Review: Leverage by Joshua C. Cohen

Title: Leverage, 425 pages

Author: Joshua C. Cohen

Publisher: Dutton Juvenile (Penguin Group)

Released: February 17th, 2011

Interest: Cybils Y.A. Fiction finalist / 2011 Debut Author

Source: Purchased

Summary (From Goodreads): The football field is a battlefield

There’s an extraordinary price for victory at Oregrove High. It is paid on – and off – the football field. And it claims its victims without mercy – including the most innocent bystanders.

When a violent, steroid-infused, ever-escalating prank war has devastating consequences, an unlikely friendship between a talented but emotionally damaged fullback and a promising gymnast might hold the key to a school’s salvation.

Told in alternating voices and with unapologetic truth, Leverage illuminates the fierce loyalty, flawed justice, and hard-won optimism of two young athletes.

Joshua C. Cohen is an author to watch!  Leverage is an edgy, emotional, gripping debut.  It will appeal to those who enjoy sports, but it’s about more than sports.  It’s about loyalty, courage, and standing up for what’s right, even when the odds are against you.

Kelly at Stacked has been telling me to read this for months, but I can’t say why I put it off for so long.  I’m actually made at myself for waiting so long to read Leverage.  When I told my students about the Y.A. Cybils finalists, one of my Y.A. Lit students asked if he could read it for his project (sports in Y.A.).  He reported back to me as he was reading it, and eventually another student in class went to our library to get himself a copy.  Once my student finished Leverage, he came into class telling me all about it and preparing me for some of the events/scenes in the novel.  After this interaction with him, I started it right away.  Just like my student, I came into school and kept up our conversation, this time sharing my thoughts about the story.  This kind of interaction/relationship with my students is why I love sharing books with them.

I’m happy one of my older students read Leverage first because it’s a mature read.  I knew something bad was going to happen as the prank war escalated, but even after my student’s warning, I never expected it to get as bad as it did.  Without spoiling the novel, one scene in particular is horrific and haunting.  I had a feeling something like that might happen, but I hoped it wouldn’t.  It’s a graphic scene, so if you’re working with younger students, you  might want to read Leverage first before you hand it to one of them.  Or at the very least, let these readers know that it’s a mature and sometimes graphic novel.  While I was heartbroken after this event, I understand why Cohen included it.  It really sets up the characterization of Danny and Kurt.

I really enjoy novels that switch points of view, because it allows for more understanding of the events in the story.  Kurt and Danny are written so well, that I couldn’t choose which character I preferred more.  Both characters are flawed and motivated by their emotions.  Kurt has a past  no person would wish on another, and Danny is searching for praise and perfection.  Kurt’s goal is to leave his past behind, so he’s working out constantly in hopes for a football scholarship.  Football also allows him to release his anger and frustration.  His helmet helps him speak without a stutter, which makes him feel more powerful and in control.  He can also hide his scars, both physical and emotional.  Danny’s mother died, so now it’s just him and his dad.  His dad doesn’t seem to take Danny’s sport seriously, he sees gymnastics as a hobby.  Danny’s hoping to become captain one day and receive a scholarship, but he also wants his dad’s approval and recognition.  Danny and Kurt may play different sports and be vastly different physically, but both have similar aspirations.  It’s not really until the heartbreaking scene that these two characters come together and work towards justice.  It’s this scene that really shows how flawed Danny and Kurt are, but even while I was yearning for them to do something, I understood their hesitation.  Joshua C. Cohen not only created complex characters, he has written a novel that makes the reader question what he/she would do if placed in Danny or Kurt’s position.  Once you think about this from the character’s perspective, it’s difficult to judge them for their actions and/or inaction.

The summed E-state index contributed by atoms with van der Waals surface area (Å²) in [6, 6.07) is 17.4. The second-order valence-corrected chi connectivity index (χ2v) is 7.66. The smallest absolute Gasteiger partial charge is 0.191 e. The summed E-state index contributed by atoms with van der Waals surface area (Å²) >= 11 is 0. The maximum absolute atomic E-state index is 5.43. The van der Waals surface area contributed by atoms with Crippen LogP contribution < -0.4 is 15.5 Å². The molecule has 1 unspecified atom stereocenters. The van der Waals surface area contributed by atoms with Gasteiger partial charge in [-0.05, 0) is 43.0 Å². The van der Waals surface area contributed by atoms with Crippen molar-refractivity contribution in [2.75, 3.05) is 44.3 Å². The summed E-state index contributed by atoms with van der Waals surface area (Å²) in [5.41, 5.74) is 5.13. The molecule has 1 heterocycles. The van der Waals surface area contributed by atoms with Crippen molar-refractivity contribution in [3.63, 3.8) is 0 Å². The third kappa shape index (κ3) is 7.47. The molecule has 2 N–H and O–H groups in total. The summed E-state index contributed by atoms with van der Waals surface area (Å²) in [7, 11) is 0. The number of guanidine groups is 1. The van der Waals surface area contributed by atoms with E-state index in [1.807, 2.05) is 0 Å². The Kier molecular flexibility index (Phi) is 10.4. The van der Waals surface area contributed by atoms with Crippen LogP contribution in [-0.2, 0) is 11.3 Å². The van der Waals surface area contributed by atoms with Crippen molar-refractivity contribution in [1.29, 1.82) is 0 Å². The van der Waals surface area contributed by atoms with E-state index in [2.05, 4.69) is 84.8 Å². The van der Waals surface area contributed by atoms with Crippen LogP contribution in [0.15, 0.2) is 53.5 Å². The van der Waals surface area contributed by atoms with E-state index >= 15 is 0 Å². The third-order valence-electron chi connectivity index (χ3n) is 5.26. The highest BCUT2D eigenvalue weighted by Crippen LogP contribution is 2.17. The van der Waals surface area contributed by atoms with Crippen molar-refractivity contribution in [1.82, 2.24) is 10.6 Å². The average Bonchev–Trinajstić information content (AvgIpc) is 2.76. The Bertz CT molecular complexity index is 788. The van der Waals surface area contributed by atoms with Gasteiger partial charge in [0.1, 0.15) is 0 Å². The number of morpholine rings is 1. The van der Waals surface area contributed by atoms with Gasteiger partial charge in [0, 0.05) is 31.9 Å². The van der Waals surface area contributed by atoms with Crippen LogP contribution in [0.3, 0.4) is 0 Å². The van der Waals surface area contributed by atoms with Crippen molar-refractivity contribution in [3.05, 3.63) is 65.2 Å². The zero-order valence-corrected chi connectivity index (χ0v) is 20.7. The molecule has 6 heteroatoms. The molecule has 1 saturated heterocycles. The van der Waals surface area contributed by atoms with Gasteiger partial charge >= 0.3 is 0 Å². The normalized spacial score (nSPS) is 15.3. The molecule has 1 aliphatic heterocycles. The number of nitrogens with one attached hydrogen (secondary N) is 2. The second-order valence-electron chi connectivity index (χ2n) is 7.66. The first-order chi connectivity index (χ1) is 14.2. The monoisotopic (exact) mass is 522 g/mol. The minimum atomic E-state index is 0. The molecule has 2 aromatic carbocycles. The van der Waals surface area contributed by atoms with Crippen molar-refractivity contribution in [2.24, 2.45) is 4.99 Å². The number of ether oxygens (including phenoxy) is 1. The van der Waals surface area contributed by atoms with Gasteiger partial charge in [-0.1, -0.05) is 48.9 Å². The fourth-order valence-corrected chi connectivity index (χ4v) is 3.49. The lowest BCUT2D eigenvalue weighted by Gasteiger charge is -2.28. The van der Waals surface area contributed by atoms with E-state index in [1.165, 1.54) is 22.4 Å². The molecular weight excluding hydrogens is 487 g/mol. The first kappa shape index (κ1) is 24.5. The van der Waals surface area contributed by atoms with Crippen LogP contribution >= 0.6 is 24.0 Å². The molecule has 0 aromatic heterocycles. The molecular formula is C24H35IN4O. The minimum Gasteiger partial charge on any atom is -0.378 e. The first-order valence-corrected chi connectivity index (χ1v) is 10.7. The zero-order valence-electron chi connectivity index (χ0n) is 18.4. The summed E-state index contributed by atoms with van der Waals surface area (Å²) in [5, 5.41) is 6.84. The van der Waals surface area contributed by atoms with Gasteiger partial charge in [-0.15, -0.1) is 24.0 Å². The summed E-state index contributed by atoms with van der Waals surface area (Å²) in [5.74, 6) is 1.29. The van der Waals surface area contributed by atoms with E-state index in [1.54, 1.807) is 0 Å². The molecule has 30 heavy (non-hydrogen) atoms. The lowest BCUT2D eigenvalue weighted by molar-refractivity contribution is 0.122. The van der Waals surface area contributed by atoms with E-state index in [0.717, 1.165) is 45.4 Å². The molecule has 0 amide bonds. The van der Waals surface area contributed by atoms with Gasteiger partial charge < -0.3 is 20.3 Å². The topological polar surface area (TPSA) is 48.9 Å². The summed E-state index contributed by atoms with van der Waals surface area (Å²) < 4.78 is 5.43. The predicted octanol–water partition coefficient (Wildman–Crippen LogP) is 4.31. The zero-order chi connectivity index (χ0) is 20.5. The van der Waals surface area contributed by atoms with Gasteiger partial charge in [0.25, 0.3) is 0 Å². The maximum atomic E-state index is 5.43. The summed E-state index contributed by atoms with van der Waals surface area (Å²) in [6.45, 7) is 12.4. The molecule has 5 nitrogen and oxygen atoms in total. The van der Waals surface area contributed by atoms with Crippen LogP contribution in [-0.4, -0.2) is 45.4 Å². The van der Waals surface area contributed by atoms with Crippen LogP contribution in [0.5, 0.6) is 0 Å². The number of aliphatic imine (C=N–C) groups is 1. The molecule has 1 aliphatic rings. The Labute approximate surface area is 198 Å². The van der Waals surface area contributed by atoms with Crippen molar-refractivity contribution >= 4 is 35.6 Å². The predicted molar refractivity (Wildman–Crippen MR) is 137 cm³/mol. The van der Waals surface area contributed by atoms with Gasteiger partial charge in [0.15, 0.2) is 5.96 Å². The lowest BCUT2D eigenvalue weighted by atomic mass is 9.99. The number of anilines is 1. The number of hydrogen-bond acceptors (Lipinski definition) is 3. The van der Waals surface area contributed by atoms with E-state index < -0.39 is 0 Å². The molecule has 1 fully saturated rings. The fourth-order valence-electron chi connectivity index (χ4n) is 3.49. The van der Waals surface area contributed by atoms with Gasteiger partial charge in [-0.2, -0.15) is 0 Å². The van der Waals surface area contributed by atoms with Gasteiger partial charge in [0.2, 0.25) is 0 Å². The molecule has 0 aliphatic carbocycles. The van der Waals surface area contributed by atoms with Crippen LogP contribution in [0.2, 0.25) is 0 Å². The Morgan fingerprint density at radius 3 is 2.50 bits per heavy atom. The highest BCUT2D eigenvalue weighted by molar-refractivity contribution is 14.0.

Leverage isn’t a novel for the faint of heart, because like Kelly told me, it will devastate you.  And while much of the novel is dismal, I knew there would be some hope towards the end.  Although the ending itself, I’m not so sure about.  Parts of it didn’t feel very believable to me, but that might depend on the reader.  If you decide to read Leverage, be prepared for an intense reading experience and an emotional connection to the characters.  Leverage is a story about bullying to the extreme, and it’s one that I highly recommend.

Comments

  1. I’m so glad you found this one as powerful and raw as I did. Sounds like it’s found the right audience in your teens, too. I think maybe what’s scariest is, of course, how this kind of stuff really happens and we’re never quite aware of it.

    • Mrs. Andersen says:

      That’s why I think it’s so important that people read Leverage, despite it’s mature nature. I really wish more people would speak out if things like this ever happen to them or around them.

  2. Amazing review! I don’t think I would have picked this book up before reading your review and after just finishing Pieces of Us I’m not sure I can handle another dismal book right away but I will be adding this one to my tbr list now. I can handle “tough” books when they are done well and from your review it sounds as if this one was.

I love comments!

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